Luther had denied charity’s role in preserving justification. Calvin denied the Real Presence, private confession and a hierarchy. Socinus, finally, denied the Incarnation itself. Christianity thus became progressively “disincarnated” in the West.
Newman saw this unraveling clearly, yet retained a measure of hostility toward the Catholic Church. Of the passage regarding Peter receiving the keys of the Kingdom in Matthew 16:18-19, Newman preached: “This passage … is made much of by the Papists … who assert ... the Pope is the successor of St. Peter (though this of course is not proved by the text). ... I do not suppose that many of us are likely to fall away to Popery. It is not in the way of Churchmen to depart from their excellent forms and worship to the corruptions of the Romish Church.”
Thus, the Rev. Newman sniffed, “sober Churchmen are in no danger from the Pope.”
In Via Media (“Middle Way”), Newman proposed a middle ground between a nonhistorical version of Protestantism — which downplayed the Church Fathers, Church authority and the sacraments — on the one hand and Catholic Christianity on the other. He scoffed at Catholics, writing, “They profess to appeal to primitive Christianity; we honestly take their ground, as holding it ourselves. ... The Fathers are only so far of use in the eyes of Romanists as they prove the Roman doctrines … How hopeless then is it to contend with Romanists.”
For Newman, Catholicism was “a perversion or distortion of the truth … a disproportionate or monstrous development of a theory in itself extravagant.” He warned that, “dismissing the dreams which the romance of early Church history … raise in the inexperienced mind, let us be sure that she is our enemy, and will do us a mischief when she can.” Though one should deal charitably with Catholics, Newman advised this must be done “with a steady eye and a firm hand,” since “in Romanism there are some things absolutely good, some things … tainted and sullied, some things corrupted, and some things in themselves sinful.”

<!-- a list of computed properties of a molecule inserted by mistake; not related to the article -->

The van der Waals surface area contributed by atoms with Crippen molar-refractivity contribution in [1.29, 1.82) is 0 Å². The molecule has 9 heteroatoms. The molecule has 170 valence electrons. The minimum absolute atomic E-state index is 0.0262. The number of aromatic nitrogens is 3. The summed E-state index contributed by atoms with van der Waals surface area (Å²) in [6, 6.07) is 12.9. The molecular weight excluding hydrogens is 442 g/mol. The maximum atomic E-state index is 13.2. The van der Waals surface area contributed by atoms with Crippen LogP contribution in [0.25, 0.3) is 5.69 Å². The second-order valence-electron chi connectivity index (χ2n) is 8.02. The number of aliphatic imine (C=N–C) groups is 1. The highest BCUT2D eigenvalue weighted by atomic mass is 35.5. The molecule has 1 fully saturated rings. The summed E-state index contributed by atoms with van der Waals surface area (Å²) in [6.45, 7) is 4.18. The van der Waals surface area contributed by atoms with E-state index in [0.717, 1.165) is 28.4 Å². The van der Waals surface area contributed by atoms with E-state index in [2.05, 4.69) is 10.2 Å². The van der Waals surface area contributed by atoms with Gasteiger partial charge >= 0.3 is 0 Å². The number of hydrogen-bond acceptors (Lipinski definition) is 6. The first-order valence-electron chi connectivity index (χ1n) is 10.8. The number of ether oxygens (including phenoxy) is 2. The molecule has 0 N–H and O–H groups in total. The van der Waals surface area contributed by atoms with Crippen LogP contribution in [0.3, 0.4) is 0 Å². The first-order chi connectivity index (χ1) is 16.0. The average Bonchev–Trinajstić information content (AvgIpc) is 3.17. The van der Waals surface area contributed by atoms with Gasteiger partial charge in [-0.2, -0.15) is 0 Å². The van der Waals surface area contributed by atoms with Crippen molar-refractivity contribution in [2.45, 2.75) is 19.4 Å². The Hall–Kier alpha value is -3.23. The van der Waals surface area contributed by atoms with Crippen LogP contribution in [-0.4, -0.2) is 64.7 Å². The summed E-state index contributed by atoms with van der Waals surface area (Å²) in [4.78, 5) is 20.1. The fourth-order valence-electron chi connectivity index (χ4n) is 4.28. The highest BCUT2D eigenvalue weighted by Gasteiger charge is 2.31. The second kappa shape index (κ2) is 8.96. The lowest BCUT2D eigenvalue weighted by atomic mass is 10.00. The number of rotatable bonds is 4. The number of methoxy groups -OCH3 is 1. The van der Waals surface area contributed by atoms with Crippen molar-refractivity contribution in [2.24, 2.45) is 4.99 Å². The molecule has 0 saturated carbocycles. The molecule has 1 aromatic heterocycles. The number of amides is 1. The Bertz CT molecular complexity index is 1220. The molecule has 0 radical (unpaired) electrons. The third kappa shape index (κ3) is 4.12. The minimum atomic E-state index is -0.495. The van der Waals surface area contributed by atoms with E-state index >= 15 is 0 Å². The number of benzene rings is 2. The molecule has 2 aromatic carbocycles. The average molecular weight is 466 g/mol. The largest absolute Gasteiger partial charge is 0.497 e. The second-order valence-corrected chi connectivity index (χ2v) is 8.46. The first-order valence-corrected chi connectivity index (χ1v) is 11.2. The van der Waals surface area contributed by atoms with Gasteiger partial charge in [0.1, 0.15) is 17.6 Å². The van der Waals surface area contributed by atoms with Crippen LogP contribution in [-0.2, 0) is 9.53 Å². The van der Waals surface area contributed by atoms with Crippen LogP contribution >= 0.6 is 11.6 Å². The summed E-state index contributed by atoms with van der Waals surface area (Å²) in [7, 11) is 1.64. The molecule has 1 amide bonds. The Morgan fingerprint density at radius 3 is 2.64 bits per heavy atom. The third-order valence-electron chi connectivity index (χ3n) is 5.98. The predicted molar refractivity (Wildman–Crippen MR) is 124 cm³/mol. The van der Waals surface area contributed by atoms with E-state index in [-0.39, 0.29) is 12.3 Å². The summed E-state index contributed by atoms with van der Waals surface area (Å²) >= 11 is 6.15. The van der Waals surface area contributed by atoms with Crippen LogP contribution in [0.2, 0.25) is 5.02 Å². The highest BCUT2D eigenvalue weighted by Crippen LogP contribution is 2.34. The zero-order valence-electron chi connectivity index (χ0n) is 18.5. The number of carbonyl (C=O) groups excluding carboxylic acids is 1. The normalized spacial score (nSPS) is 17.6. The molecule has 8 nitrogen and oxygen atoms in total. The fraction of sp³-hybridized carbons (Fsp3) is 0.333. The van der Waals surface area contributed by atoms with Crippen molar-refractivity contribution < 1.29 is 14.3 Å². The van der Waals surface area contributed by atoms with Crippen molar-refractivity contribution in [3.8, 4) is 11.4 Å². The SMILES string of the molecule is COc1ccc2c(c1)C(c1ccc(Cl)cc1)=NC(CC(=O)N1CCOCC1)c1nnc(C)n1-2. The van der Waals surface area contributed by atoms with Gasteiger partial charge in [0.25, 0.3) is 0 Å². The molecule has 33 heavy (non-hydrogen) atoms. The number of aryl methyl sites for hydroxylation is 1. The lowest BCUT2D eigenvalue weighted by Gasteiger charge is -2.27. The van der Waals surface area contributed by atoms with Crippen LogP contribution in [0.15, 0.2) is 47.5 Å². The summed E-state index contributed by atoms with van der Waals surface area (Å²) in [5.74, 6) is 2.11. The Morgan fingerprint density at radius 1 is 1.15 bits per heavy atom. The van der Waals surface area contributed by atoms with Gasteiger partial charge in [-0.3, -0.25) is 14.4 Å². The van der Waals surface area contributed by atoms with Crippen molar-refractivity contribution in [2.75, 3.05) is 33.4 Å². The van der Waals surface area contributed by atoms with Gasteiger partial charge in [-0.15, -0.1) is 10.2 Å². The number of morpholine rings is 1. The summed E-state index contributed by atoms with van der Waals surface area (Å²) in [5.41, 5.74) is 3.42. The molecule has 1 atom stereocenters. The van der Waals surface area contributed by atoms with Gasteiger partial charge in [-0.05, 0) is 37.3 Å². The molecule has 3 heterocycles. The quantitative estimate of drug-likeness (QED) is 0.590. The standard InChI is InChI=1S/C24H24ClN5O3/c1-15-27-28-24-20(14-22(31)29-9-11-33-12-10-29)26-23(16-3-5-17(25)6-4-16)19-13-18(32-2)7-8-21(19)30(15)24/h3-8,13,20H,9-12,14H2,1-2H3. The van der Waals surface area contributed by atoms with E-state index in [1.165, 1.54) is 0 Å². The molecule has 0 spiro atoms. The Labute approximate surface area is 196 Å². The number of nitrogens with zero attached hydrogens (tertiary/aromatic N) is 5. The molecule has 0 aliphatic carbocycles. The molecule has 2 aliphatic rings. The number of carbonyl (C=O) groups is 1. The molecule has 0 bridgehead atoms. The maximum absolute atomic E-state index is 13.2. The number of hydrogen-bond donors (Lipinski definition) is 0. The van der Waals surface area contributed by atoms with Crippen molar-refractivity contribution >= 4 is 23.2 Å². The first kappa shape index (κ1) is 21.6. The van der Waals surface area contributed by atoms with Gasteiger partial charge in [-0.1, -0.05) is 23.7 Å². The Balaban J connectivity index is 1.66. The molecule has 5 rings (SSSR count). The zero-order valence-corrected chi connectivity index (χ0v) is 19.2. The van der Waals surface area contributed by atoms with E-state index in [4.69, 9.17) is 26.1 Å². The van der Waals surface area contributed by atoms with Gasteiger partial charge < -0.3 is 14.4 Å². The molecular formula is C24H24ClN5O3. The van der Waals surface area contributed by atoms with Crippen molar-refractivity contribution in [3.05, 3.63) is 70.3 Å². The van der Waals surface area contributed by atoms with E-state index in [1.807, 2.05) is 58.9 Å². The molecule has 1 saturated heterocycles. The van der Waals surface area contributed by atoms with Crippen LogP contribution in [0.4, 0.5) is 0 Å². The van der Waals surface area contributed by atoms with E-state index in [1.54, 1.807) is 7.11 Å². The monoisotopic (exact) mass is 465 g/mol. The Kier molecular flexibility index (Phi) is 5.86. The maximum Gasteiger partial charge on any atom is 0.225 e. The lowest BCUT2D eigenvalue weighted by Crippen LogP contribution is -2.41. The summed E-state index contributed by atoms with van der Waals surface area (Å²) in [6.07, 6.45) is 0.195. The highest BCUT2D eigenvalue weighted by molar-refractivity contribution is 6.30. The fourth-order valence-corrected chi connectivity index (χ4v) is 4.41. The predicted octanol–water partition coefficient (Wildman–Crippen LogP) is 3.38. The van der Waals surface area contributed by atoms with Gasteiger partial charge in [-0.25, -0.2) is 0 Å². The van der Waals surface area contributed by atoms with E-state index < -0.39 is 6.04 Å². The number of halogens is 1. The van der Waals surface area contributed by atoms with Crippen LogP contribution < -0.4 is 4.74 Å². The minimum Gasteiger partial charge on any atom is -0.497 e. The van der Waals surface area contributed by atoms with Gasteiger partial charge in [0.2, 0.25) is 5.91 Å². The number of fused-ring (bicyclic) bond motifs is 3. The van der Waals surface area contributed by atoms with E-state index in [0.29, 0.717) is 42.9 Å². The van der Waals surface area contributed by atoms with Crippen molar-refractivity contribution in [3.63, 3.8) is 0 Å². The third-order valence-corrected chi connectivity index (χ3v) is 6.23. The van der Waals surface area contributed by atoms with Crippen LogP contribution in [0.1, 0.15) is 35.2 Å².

But the more he read and reflected on history, the less Newman could sustain this position. The church he himself confessed to believe in might have existed “on paper.” But it hadn’t been incarnate in history over any appreciable length of time. By contrast, Newman found the Catholic Church, in her structure, central teachings and stance toward heresies both ancient and modern, to be what she’d always professed to be.
For Newman, this horrifying thought led to what he called “an ‘encircling gloom’ deepening into mental agony.” Even after he abandoned the idea of the pope as the Antichrist, Newman confessed his mind was “stained” by the effects of this doctrine until 1843 (two years prior to his entry into the Church).
In the end, Newman asserted the role not only of Peter’s successors, but exhorted Catholics: “Trust the Church of God implicitly, even when your natural judgment would take a different course from hers. … Recollect what a hard task she has; how she is sure to be criticized and spoken against, whatever she does. … Thank her that she has kept the faith safe for so many generations, and do your part in helping her to transmit it to generations after you.”
How exciting (and ironic) it is to consider that, within this year, we will be praying without hesitation or reservation: “Blessed John Henry Newman, pray for us!”
Peter J. Mango is assistant professor of philosophy at the Legion of Christ’s Center for Higher Studies in Thornwood, N.Y.
He also teaches for the St. John Neumann pre-theology program of the Archdiocese of New York.